You may know the works of Greek playwright Euripides, and you may also know the characters of his play "Iphigenia in Aulis." However, chances are that you have never seen the play reinvented in the way senior theatre arts major Sofya Weitz has brought it to life in her interpretation of Charles Mee's play, "Iphegenia 2.0," which opens Wednesday, Nov. 9 at the Del Rey Theatre.
The original play focuses on Agamemnon, the leader of the Greek coalition during the Trojan War and his decision to sacrifice his daughter Iphigenia to the goddess Artemis to secure the Greek victory. But "Iphigenia 2.0" takes elements from the original play such as family, betrayal, love, hope and death, and blends them with the surreallistic to create a work that reaches back to the Greek tradition, while staying accessible to modern audiences.
"It's the story of Iphigenia, who was Agamemnon's daughter," explained Weitz. "He had to sacrifice her before he could go to Troy to fight the Trojan War. This play really takes place on the brink of disaster."
Just because the play draws from a classical background does not mean it lacks interest for modern audiences. Weitz refers to "Iphigenia 2.0" as "postmodern" and "surreal," and believes the play to have a unique, collage-like quality.
"Mee takes a lot of the original text and considers it in a modern adaptation," Weitz said. "He has a lot of modern dialogue, but he also throws in things from other sources."
Weitz maintains that the core of the story is something that transcends time and locale to hold relevance for audiences today.
"It's real human and emotion and violence and love and death and all the fundamental aspects of life," she said. "But it's presented in a real, heightened way."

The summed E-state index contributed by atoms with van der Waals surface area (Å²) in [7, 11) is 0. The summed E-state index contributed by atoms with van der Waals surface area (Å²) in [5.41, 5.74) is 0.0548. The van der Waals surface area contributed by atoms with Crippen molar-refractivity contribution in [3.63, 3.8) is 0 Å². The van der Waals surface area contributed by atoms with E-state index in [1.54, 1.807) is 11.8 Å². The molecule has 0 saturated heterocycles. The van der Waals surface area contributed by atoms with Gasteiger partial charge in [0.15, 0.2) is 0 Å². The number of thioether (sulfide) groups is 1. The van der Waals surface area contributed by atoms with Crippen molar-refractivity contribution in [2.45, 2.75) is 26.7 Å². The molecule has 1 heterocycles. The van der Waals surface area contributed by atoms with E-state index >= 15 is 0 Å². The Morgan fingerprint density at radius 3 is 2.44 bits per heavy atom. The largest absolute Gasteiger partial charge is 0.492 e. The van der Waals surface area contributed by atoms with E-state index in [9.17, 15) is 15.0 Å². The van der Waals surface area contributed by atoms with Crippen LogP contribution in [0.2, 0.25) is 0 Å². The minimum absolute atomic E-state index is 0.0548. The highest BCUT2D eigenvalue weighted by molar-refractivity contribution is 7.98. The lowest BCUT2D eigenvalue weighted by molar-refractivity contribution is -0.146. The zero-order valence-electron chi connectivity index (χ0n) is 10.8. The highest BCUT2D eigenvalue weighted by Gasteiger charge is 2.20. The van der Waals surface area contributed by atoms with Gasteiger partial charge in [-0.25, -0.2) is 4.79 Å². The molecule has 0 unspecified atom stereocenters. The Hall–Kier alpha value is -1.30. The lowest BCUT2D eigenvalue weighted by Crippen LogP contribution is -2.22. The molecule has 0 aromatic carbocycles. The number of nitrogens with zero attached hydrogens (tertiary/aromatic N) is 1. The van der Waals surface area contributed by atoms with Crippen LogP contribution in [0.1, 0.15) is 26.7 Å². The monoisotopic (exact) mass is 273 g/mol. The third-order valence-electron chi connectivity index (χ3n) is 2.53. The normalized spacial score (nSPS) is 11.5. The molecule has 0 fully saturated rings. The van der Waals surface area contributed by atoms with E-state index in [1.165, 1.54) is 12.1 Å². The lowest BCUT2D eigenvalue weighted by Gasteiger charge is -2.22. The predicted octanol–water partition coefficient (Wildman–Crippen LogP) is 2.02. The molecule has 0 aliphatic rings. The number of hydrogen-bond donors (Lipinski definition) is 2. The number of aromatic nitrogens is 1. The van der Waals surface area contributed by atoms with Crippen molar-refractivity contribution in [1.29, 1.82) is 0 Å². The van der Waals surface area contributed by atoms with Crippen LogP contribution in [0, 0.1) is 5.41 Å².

Weitz's interest in the play stems from a romantic relationship with Mee and his work. She had already directed two of the three plays in the sequence, "Orestes 2.0" and "Agamemnon 2.0" at other theaters before she took on her role as director of "Iphigenia 2.0." When asked why she chose to direct "Iphigenia 2.0" in particular, Weitz says that she found herself interested by the surrealist elements of the play as well as the original source material. "I'm drawn to Greek myth," she said. "And I'm drawn to Charles Mee's style of writing."
Mee's writing allows for directorial interpretation in terms of stage direction, lighting and prop use. "There's a lot of empty space," Weitz says. "He gave me a lot to work with, and I'm excited about that." The lack of stage direction in the text has given her license to reinvent the play for herself. For example, Weitz says she's added some music and dance parts to the production, though not elements traditionally found in tragic plays.
However, with so many unique elements to the play, one would think she might be worried about how to best make use of the space in the black-box style Del Rey Theatre, and Weitz admits that she's had to rework her vision a bit. "There are certain ideas that I've had about effects, but I don't want to put the audience in danger," she said. "You have to work with what you have." The theater is set up in a way that places the audience in close proximity to the actors, and as such, she's had to tailor her concept a bit to suit space restrictions.
Even so, Weitz is enthusiastic about the production. "It's a very heightened commentary on the harsh realities of human life," she said. "I think everyone should come see it."
"Iphigenia 2.0" will run at the Del Rey Theatre Nov. 9-10, 12-13 and 16-19 at 8 p.m. Tickets can be purchased at the LMU Central Ticket Agency in person or by phone at (310) 338-7588.